By Siba Mohanty
Shocking as it is, Satkosia Tiger Reserve seems to be headed the Sariska way. Dwindling tiger signs and absence of breeding for two years in the habitat have rung alarm bells for Odisha?s second tiger reserve.

In the 2010 enumeration by the National Tiger Conservation Authority (NTCA), the tiger population was estimated at eight. A host of factors now indicates that the number may have declined drastically. Although the management of the tiger reserve is collecting tiger signs from the prime habitats, they have been declining and are discouraging to say the least.

According to sources, camera traps installed in the tiger reserve have shown signs of the existence of tigers, but the population is reported to have hit the nadir. Already designated a low tiger density reserve, the drop in population may push the large cats into extinction in Satkosia soon. The number at present could well be just one or two and unless urgent measures are taken, there would be none left in near future.

The tiger population does not seem to be thriving since there are no signs of cubs with mothers or even juveniles to suggest that breeding is taking place. This could be fatal to the population, said a source in Satkosia. Interestingly, prey base in the tiger habitat, which is connected to the tiger habitats of Central and Southern Odisha and onwards to the Central India tiger landscape, has improved over the last few years. The population of wild boar, spotted deer and sambhar has jumped significantly, but there has been no sign of an improvement in tiger population.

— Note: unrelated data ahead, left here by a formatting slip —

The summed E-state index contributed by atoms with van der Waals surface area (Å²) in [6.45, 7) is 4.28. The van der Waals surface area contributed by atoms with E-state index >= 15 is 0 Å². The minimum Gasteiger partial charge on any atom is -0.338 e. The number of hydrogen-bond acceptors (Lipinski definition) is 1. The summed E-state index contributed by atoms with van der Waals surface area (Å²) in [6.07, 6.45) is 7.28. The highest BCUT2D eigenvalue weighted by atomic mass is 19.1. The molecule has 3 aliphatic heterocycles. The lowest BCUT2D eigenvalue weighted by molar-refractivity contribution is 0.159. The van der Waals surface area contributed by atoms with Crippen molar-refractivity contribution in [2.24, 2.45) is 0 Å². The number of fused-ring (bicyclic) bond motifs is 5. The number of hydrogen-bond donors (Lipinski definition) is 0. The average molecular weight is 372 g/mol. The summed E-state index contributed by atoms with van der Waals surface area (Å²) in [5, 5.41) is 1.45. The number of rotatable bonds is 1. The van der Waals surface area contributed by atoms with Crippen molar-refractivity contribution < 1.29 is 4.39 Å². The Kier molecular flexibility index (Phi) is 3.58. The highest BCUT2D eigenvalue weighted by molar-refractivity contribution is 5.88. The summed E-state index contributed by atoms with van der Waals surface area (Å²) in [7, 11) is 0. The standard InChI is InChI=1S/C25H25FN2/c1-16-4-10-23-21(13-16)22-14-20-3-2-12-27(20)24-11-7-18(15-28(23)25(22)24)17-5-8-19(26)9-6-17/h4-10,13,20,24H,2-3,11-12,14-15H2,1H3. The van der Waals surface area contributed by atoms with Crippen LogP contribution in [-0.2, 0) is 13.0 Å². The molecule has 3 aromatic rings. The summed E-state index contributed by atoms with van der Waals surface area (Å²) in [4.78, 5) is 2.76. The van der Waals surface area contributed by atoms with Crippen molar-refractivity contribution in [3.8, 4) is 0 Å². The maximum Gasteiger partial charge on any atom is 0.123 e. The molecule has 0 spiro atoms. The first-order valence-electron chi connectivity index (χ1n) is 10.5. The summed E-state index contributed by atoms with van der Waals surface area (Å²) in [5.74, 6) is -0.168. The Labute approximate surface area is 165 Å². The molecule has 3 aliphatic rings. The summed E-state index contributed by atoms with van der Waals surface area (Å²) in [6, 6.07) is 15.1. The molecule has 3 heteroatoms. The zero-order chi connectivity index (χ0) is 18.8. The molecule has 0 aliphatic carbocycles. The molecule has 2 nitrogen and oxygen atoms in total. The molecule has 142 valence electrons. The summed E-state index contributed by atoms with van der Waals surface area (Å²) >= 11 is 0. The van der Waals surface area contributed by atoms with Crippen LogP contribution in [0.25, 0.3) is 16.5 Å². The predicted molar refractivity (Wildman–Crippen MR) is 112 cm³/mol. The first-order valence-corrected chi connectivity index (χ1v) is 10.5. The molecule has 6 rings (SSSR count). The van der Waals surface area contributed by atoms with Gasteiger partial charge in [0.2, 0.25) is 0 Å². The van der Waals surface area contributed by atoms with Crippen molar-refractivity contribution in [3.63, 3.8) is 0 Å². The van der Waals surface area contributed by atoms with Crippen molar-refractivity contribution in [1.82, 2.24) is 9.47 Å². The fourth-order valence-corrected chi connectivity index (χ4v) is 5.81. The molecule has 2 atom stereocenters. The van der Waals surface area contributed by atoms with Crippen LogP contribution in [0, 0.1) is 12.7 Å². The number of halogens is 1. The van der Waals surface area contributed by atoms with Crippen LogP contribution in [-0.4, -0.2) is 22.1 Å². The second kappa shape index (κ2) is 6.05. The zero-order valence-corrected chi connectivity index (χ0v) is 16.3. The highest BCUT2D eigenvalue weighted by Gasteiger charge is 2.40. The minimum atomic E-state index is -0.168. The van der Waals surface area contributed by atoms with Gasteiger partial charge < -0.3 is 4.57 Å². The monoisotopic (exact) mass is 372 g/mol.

The Satkosia TR management is aware of the impending crisis. As the prey base and habitat has improved and there is no known poaching incidents, perhaps the problem is the sex ratio of the existing population, Field Director Pandav Behera told the Express on Monday. Sources said a skewed sex ratio could be a major reason behind the crash in the tiger population in Satkosia. Camera traps had captured an adult male in Labangi about three months ago. However, the absence of growth in the population indicates that there is either no female or none of a breeding age. Worryingly, all the photographs captured in the reserve area are of the same male tiger. The tiger that is currently roaming the forests of Chandaka Wildlife Division is believed to have strayed from Satkosia and may be a key indicator of what is wrong with the latter. Wildlife Wing insiders say the male may have been on the lookout for a female for mating.

Satkosia was declared a TR in 2007 with 524 sq km as core area out of the 963 sq km reserve area. The NTCA in its Management Effectiveness Evaluation Report 2010-11 had categorically pointed out Satkosia had poor protection, little wildlife orientation and no monitoring, and asked for urgent redressal. The State has not made any effort to date.

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